In addition to teaching employees about the proper lifting technique, you should also provide them with the appropriate personal protective equipment (PPE) for whatever their job demands. While you might think of PPE as being associated with hard hats, safety goggles or medical masks, ergonomic equipment can be equally essential.

Back supports and lifting belts are two prime examples of PPE employees should have when lifting large objects. Not only can these tools help employees maintain proper posture while evenly distributing a heavy load, but they also reduce the strain on muscles and the lumbar spine. However, it’s important to note that they’re most effective when used in conjunction with appropriate lifting techniques. Footwear is another vital, yet often overlooked component of PPE for preventing back injuries. Employees should have shoes with good grip and support to prevent slips, trips and falls — some of the most common causes of back injuries in the workplace. Organizations can also install anti-fatigue matting in areas where employees must stand for long periods of time to reduce the pressure this puts

Redesign your workspace to fit the employee

Prevention sometimes requires you to reorder and reorganize your workspace to promote safety. You should aim to limit the chances for employees to overexert themselves by storing any heavy object at ground level (or close to it). This protects employees from a potential lifting injury by keeping them from unsafely pulling heavy boxes out from shelves that are high off the ground.

You should also store all materials in smaller, lighter boxes to prevent improper lifting at all, even at ground level.

Beyond these tips, conduct a thorough job hazard analysis to identify any potential risk hazards in your workspace and design a detailed prevention plan addressing them.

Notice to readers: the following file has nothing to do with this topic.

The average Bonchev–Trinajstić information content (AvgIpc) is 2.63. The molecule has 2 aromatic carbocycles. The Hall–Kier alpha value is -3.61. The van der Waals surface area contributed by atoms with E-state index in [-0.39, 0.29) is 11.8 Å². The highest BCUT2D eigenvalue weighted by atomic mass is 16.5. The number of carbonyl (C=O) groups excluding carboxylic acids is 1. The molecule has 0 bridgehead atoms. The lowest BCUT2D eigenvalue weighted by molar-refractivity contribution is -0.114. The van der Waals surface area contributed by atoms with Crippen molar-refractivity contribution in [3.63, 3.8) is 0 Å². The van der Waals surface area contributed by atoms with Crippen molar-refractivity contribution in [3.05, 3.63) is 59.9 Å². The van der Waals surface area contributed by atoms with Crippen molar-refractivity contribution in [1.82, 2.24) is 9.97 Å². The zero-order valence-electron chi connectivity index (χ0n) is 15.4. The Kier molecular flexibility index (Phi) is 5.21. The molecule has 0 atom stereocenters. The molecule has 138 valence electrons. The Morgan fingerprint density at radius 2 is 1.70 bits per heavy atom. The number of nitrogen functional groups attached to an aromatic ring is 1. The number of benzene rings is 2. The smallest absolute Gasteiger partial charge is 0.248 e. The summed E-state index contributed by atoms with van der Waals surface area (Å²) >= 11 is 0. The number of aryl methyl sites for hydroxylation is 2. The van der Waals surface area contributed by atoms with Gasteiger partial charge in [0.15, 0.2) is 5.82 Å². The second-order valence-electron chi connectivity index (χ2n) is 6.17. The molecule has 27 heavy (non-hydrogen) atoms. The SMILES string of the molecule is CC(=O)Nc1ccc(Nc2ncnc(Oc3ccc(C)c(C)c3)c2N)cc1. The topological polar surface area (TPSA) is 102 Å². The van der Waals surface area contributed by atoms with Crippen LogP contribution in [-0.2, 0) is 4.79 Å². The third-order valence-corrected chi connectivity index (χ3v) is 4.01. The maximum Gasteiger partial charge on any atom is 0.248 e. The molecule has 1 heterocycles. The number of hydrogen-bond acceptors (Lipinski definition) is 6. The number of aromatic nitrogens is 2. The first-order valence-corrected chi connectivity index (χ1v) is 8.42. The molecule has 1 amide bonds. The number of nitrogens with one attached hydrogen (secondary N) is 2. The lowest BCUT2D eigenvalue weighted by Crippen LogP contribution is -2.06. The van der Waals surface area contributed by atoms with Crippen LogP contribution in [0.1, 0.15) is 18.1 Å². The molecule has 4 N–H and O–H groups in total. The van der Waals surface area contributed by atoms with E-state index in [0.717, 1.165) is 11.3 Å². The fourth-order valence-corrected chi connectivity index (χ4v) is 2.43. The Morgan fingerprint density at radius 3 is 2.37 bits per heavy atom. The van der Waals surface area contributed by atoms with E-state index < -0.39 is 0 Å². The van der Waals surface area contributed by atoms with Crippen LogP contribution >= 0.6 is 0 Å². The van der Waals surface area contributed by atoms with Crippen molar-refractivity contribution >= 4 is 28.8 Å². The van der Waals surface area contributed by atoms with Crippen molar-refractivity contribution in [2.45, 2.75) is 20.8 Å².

How to handle a back injury from lifting

As soon as a lifting injury happens, it’s important for you and the employee to both act fast. Employees should be encouraged to report a back injury (or any injury) as soon as it happens so they can get the claims process started right away. It’s your job to do what you can to provide employees with the right medical attention.

If the injury doesn’t seem severe, standard first aid might be enough. But if it’s serious, you might need to give them a trip to the emergency room. Regardless, it’s important to do what you can to treat the injury right away and keep it from getting worse before doing anything else.

Establish an effective return-to-work plan

Creating a unique return-to-work (RTW) plan for you and the injured employee begins as soon as the injury has been reported. But not every RTW plan is the same. They should be tailored to the exact nature of the job, the employee’s specific injury and their progress, any recommendations from a physical therapist, as well as your own needs throughout the time of recovery.

You should make sure you know exactly what the job duties and requirements are and work closely with the physician to understand what your employee’s limitations are. Once you have that nailed down, you can begin to give light-duty assignments without running the risk of further injuring the employee. A detailed RTW plan ensures the employee can return to work at an appropriate pace while reducing the need for you to hire additional hands in the meantime.

Working with the right workers’ compensation carrier

Back injuries from lifting are among the most common injuries that happen in the workplace, so you should take the right steps to prevent them whenever you can. But accidents are a part of life, and there’s only so much you can do. Our team at FFVA Mutual understands that. Our claims staff provides excellent claims management solutions if and when an injury happens on the job.

Check out our safety training courses, free for our policyholders, and reach out today to get started with a quote.